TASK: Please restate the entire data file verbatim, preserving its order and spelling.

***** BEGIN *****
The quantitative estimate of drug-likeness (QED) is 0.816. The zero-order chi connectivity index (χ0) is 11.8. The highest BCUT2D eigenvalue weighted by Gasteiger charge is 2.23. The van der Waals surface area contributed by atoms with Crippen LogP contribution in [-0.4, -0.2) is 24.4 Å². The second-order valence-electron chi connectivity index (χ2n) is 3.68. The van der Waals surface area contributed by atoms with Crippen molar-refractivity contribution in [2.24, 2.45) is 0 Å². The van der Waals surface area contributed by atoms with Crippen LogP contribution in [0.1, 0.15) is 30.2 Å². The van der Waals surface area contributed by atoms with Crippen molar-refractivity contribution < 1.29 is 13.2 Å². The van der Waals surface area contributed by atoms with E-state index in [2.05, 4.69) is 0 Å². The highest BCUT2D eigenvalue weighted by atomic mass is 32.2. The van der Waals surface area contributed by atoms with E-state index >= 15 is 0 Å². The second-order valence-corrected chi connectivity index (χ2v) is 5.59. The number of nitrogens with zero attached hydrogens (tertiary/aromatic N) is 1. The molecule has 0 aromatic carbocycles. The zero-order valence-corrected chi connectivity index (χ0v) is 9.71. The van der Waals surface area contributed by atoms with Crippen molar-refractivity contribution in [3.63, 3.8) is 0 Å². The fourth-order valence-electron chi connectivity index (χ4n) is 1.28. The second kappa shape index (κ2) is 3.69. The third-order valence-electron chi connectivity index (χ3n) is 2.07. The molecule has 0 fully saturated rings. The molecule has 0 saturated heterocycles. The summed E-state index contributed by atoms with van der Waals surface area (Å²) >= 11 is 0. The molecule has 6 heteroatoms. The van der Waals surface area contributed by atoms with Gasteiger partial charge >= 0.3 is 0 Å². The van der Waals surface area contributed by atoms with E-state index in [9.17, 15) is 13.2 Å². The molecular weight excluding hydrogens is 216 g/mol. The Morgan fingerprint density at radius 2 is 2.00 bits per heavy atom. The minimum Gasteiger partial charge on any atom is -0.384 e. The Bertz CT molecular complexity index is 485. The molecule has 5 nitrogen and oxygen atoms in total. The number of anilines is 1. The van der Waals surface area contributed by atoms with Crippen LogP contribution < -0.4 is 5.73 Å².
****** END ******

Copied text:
The quantitative estimate of drug-likeness (QED) is 0.816. The zero-order chi connectivity index (χ0) is 11.8. The highest BCUT2D eigenvalue weighted by Gasteiger charge is 2.23. The van der Waals surface area contributed by atoms with Crippen LogP contribution in [-0.4, -0.2) is 24.4 Å². The second-order valence-electron chi connectivity index (χ2n) is 3.68. The van der Waals surface area contributed by atoms with Crippen molar-refractivity contribution in [2.24, 2.45) is 0 Å². The van der Waals surface area contributed by atoms with Crippen LogP contribution in [0.1, 0.15) is 30.2 Å². The van der Waals surface area contributed by atoms with Crippen molar-refractivity contribution < 1.29 is 13.2 Å². The van der Waals surface area contributed by atoms with E-state index in [2.05, 4.69) is 0 Å². The highest BCUT2D eigenvalue weighted by atomic mass is 32.2. The van der Waals surface area contributed by atoms with E-state index >= 15 is 0 Å². The second-order valence-corrected chi connectivity index (χ2v) is 5.59. The number of nitrogens with zero attached hydrogens (tertiary/aromatic N) is 1. The molecule has 0 aromatic carbocycles. The zero-order valence-corrected chi connectivity index (χ0v) is 9.71. The van der Waals surface area contributed by atoms with Crippen molar-refractivity contribution in [3.63, 3.8) is 0 Å². The fourth-order valence-electron chi connectivity index (χ4n) is 1.28. The second kappa shape index (κ2) is 3.69. The third-order valence-electron chi connectivity index (χ3n) is 2.07. The molecule has 0 fully saturated rings. The molecule has 0 saturated heterocycles. The summed E-state index contributed by atoms with van der Waals surface area (Å²) >= 11 is 0. The molecule has 6 heteroatoms. The van der Waals surface area contributed by atoms with Gasteiger partial charge >= 0.3 is 0 Å². The van der Waals surface area contributed by atoms with E-state index in [9.17, 15) is 13.2 Å². The molecular weight excluding hydrogens is 216 g/mol. The Morgan fingerprint density at radius 2 is 2.00 bits per heavy atom. The minimum Gasteiger partial charge on any atom is -0.384 e. The Bertz CT molecular complexity index is 485. The molecule has 5 nitrogen and oxygen atoms in total. The number of anilines is 1. The van der Waals surface area contributed by atoms with Crippen LogP contribution < -0.4 is 5.73 Å².